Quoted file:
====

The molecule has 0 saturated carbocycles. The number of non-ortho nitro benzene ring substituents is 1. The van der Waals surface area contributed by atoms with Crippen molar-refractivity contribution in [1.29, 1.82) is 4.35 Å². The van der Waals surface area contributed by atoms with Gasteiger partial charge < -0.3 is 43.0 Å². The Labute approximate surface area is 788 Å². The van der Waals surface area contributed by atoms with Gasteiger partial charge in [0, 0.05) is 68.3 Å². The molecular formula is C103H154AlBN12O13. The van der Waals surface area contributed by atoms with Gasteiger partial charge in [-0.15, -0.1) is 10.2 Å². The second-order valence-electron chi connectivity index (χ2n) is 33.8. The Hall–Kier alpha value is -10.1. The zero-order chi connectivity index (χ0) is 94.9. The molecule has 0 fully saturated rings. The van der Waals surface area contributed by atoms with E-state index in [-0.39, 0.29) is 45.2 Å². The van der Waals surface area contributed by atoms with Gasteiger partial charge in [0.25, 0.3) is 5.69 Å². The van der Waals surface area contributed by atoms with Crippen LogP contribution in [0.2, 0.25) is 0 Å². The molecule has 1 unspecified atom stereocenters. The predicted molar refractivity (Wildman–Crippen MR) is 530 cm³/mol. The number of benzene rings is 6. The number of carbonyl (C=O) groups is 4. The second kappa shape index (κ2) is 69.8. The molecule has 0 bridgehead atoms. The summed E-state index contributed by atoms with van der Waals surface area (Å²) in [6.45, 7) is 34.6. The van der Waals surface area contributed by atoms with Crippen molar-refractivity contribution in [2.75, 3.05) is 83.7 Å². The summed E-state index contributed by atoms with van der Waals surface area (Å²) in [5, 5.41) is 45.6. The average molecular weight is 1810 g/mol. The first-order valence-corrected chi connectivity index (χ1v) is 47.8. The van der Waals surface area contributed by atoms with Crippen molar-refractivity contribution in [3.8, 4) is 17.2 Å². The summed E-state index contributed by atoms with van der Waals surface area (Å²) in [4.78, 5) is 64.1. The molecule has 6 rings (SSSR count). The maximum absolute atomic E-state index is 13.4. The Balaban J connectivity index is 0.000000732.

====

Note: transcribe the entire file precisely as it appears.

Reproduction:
The molecule has 0 saturated carbocycles. The number of non-ortho nitro benzene ring substituents is 1. The van der Waals surface area contributed by atoms with Crippen molar-refractivity contribution in [1.29, 1.82) is 4.35 Å². The van der Waals surface area contributed by atoms with Gasteiger partial charge < -0.3 is 43.0 Å². The Labute approximate surface area is 788 Å². The van der Waals surface area contributed by atoms with Gasteiger partial charge in [0, 0.05) is 68.3 Å². The molecular formula is C103H154AlBN12O13. The van der Waals surface area contributed by atoms with Gasteiger partial charge in [-0.15, -0.1) is 10.2 Å². The second-order valence-electron chi connectivity index (χ2n) is 33.8. The Hall–Kier alpha value is -10.1. The zero-order chi connectivity index (χ0) is 94.9. The molecule has 0 fully saturated rings. The van der Waals surface area contributed by atoms with E-state index in [-0.39, 0.29) is 45.2 Å². The van der Waals surface area contributed by atoms with Gasteiger partial charge in [0.25, 0.3) is 5.69 Å². The van der Waals surface area contributed by atoms with Crippen LogP contribution in [0.2, 0.25) is 0 Å². The molecule has 1 unspecified atom stereocenters. The predicted molar refractivity (Wildman–Crippen MR) is 530 cm³/mol. The number of benzene rings is 6. The number of carbonyl (C=O) groups is 4. The second kappa shape index (κ2) is 69.8. The molecule has 0 bridgehead atoms. The summed E-state index contributed by atoms with van der Waals surface area (Å²) in [6.45, 7) is 34.6. The van der Waals surface area contributed by atoms with Crippen molar-refractivity contribution in [2.75, 3.05) is 83.7 Å². The summed E-state index contributed by atoms with van der Waals surface area (Å²) in [5, 5.41) is 45.6. The average molecular weight is 1810 g/mol. The first-order valence-corrected chi connectivity index (χ1v) is 47.8. The van der Waals surface area contributed by atoms with Crippen molar-refractivity contribution in [3.8, 4) is 17.2 Å². The summed E-state index contributed by atoms with van der Waals surface area (Å²) in [4.78, 5) is 64.1. The molecule has 6 rings (SSSR count). The maximum absolute atomic E-state index is 13.4. The Balaban J connectivity index is 0.000000732.